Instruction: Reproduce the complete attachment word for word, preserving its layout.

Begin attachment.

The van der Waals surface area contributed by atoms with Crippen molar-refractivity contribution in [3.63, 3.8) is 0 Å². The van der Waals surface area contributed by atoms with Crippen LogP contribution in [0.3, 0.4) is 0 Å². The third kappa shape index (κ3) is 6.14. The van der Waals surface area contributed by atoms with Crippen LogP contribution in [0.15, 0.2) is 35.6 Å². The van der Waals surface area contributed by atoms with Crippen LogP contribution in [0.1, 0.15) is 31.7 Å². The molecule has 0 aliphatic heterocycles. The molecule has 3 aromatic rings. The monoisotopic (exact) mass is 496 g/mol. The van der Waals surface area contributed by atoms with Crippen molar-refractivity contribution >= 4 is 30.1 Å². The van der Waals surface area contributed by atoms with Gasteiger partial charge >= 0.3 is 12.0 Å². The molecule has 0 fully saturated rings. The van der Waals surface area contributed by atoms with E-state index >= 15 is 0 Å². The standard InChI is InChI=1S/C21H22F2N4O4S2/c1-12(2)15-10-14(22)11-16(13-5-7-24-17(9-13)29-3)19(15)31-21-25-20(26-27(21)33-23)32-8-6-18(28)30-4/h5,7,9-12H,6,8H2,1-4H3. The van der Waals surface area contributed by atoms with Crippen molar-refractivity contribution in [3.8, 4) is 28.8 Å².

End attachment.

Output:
The van der Waals surface area contributed by atoms with Crippen molar-refractivity contribution in [3.63, 3.8) is 0 Å². The van der Waals surface area contributed by atoms with Crippen LogP contribution in [0.3, 0.4) is 0 Å². The third kappa shape index (κ3) is 6.14. The van der Waals surface area contributed by atoms with Crippen LogP contribution in [0.15, 0.2) is 35.6 Å². The van der Waals surface area contributed by atoms with Crippen LogP contribution in [0.1, 0.15) is 31.7 Å². The molecule has 0 aliphatic heterocycles. The molecule has 3 aromatic rings. The monoisotopic (exact) mass is 496 g/mol. The van der Waals surface area contributed by atoms with Crippen molar-refractivity contribution >= 4 is 30.1 Å². The van der Waals surface area contributed by atoms with Gasteiger partial charge >= 0.3 is 12.0 Å². The molecule has 0 fully saturated rings. The van der Waals surface area contributed by atoms with E-state index >= 15 is 0 Å². The standard InChI is InChI=1S/C21H22F2N4O4S2/c1-12(2)15-10-14(22)11-16(13-5-7-24-17(9-13)29-3)19(15)31-21-25-20(26-27(21)33-23)32-8-6-18(28)30-4/h5,7,9-12H,6,8H2,1-4H3. The van der Waals surface area contributed by atoms with Crippen molar-refractivity contribution in [3.8, 4) is 28.8 Å².